In multilevel data, units at level 1 are nested in clusters at level 2, which in turn may be nested in even larger clusters at level 3, and so on. For continuous data, several authors have shown how to model multilevel data in a ‘wide’ or ‘multivariate’ format approach. We provide a general framework to analyze random intercept multilevel SEM in the ‘wide format’ (WF) and extend this approach for discrete data. In a simulation study, we vary response scale (binary, four response options), covariate presence (no, between-level, within-level), design (balanced, unbalanced), model misspecification (present, not present), and the number of clusters (small, large) to determine accuracy and efficiency of the estimated model parameters. With a small number of observations in a cluster, results indicate that the WF approach is a preferable approach to estimate multilevel data with discrete response options.
  • Barthel, M., Meyer, A. S., & Levinson, S. C. (2017). Next speakers plan their turn early and speak after turn-final ‘go-signals’. Frontiers in Psychology, 8: 393. doi:10.3389/fpsyg.2017.00393.

    Abstract

    In conversation, turn-taking is usually fluid, with next speakers taking their turn right after the end of the previous turn. Most, but not all, previous studies show that next speakers start to plan their turn early, if possible already during the incoming turn. The present study makes use of the list-completion paradigm (Barthel et al., 2016), analyzing speech onset latencies and eye-movements of participants in a task-oriented dialogue with a confederate. The measures are used to disentangle the contributions to the timing of turn-taking of early planning of content on the one hand and initiation of articulation as a reaction to the upcoming turn-end on the other hand. Participants named objects visible on their computer screen in response to utterances that did, or did not, contain lexical and prosodic cues to the end of the incoming turn. In the presence of an early lexical cue, participants showed earlier gaze shifts toward the target objects and responded faster than in its absence, whereas the presence of a late intonational cue only led to faster response times and did not affect the timing of participants' eye movements. The results show that with a combination of eye-movement and turn-transition time measures it is possible to tease apart the effects of early planning and response initiation on turn timing. They are consistent with models of turn-taking that assume that next speakers (a) start planning their response as soon as the incoming turn's message can be understood and (b) monitor the incoming turn for cues to turn-completion so as to initiate their response when turn-transition becomes relevant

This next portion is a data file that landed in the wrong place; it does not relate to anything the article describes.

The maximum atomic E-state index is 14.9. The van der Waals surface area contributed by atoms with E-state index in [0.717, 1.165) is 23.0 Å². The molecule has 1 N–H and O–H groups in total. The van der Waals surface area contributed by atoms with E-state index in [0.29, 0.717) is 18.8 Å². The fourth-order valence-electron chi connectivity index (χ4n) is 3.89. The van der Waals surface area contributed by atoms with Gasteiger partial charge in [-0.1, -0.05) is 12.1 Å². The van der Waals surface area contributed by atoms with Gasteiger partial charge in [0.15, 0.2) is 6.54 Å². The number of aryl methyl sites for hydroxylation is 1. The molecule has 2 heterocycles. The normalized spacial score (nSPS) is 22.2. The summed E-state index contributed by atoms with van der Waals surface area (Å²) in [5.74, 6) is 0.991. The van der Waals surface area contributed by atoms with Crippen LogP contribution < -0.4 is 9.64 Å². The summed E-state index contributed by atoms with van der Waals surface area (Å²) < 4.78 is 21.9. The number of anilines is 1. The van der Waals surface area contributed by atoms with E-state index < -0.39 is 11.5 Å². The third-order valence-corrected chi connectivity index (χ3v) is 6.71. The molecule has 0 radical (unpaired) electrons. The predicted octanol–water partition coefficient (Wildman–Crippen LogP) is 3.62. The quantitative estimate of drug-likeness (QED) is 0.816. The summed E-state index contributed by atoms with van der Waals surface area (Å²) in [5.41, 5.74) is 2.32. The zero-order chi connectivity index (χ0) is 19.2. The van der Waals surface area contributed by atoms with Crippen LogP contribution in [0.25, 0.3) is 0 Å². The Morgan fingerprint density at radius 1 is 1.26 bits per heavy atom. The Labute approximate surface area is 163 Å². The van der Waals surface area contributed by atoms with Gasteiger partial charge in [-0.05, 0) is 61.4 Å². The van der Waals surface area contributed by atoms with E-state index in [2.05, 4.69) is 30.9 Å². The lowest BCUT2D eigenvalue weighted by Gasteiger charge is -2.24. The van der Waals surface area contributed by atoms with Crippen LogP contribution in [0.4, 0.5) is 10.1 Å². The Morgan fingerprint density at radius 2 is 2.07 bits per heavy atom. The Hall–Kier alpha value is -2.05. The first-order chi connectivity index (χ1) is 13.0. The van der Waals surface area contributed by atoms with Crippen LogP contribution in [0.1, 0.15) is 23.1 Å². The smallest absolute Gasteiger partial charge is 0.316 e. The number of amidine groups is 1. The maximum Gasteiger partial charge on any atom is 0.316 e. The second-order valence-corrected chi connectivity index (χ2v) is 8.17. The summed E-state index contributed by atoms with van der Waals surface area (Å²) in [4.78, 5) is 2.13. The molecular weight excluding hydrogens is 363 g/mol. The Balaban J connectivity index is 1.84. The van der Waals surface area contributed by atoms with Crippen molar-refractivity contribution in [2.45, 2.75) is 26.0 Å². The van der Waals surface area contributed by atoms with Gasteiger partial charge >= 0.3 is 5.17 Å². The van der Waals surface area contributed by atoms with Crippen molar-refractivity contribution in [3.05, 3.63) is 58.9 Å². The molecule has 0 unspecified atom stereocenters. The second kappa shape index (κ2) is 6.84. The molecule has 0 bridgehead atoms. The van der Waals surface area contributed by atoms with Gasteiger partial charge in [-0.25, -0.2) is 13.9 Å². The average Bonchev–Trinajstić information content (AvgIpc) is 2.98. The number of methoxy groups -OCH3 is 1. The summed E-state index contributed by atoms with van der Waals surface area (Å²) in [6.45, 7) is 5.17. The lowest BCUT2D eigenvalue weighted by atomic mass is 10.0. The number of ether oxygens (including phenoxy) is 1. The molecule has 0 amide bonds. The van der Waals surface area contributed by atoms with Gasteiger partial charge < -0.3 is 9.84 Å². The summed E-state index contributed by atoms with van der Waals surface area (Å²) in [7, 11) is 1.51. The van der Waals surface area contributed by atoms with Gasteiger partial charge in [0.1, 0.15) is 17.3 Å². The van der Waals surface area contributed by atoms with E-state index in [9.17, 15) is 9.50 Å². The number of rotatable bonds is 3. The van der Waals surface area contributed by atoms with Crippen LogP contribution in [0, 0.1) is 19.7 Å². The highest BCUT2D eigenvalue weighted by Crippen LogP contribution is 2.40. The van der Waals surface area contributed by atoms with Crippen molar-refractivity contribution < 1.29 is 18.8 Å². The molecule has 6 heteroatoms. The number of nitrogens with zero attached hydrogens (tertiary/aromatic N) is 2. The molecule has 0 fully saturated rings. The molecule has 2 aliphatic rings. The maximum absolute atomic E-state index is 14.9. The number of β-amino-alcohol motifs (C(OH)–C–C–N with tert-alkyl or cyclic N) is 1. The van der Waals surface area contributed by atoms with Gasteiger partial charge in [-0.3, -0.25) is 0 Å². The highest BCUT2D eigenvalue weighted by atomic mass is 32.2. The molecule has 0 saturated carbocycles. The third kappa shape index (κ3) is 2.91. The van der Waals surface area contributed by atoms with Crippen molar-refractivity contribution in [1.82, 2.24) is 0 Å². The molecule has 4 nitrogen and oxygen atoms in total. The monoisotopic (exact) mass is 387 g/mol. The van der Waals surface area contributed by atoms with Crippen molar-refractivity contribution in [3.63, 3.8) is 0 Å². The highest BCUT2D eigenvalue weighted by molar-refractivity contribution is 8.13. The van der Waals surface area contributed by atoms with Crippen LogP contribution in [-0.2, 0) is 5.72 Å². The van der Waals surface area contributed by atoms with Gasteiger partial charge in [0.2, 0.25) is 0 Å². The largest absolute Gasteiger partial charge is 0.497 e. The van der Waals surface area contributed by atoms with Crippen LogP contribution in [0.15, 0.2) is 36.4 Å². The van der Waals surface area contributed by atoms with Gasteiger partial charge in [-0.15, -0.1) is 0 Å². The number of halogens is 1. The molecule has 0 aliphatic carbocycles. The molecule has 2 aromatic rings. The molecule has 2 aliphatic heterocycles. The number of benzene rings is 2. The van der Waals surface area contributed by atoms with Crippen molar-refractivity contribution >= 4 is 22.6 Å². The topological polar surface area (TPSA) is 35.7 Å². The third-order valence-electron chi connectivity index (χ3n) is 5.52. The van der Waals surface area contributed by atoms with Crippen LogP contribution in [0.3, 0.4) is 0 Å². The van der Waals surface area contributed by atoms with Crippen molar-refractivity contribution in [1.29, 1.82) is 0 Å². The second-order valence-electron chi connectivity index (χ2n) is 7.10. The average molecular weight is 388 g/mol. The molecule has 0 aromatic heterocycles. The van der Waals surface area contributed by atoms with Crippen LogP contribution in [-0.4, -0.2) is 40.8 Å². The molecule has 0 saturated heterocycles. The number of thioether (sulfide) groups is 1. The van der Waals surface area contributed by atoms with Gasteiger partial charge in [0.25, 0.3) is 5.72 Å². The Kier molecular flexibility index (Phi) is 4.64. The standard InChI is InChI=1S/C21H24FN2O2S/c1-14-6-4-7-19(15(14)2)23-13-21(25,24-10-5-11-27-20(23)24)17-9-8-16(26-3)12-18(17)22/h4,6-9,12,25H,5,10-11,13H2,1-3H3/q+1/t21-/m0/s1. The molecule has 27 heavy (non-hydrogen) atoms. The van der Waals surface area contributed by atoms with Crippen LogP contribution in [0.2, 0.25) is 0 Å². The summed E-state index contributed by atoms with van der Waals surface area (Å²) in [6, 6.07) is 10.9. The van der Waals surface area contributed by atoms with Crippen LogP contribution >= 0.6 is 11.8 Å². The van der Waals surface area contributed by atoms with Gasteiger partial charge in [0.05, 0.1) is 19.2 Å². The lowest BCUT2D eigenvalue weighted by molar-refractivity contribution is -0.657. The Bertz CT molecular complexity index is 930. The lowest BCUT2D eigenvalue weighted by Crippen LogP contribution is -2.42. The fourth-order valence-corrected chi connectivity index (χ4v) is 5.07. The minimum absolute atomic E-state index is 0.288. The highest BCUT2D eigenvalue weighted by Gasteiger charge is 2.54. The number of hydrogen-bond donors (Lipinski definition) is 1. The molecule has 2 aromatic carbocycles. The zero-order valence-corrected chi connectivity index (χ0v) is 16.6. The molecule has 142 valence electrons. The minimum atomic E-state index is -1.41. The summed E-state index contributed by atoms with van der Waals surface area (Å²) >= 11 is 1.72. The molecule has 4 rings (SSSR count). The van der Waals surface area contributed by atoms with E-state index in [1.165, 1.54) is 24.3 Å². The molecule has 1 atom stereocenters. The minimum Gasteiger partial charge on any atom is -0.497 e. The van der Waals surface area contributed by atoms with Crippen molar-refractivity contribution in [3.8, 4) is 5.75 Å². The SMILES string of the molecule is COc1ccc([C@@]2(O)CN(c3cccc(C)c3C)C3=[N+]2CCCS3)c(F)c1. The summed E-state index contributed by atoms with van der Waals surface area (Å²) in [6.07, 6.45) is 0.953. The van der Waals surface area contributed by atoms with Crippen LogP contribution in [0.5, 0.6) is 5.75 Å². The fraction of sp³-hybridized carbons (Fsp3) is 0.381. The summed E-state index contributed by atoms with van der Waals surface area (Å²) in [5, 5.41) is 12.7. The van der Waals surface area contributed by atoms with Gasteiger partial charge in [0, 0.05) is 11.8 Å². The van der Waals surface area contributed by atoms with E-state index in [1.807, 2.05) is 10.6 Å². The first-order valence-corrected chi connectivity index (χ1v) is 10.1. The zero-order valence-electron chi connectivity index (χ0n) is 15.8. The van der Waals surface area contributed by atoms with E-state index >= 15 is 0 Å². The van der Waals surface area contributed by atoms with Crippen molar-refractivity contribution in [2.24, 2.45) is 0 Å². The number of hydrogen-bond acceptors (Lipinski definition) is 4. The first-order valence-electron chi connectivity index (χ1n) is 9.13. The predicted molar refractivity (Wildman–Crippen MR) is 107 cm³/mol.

• Barthel, M., & Levinson, S. C. (2020). Next speakers plan word forms in overlap with the incoming turn: Evidence from gaze-contingent switch task performance. Language, Cognition and Neuroscience, 35(9), 1183-1202. doi:10.1080/23273798.2020.1716030.

    Abstract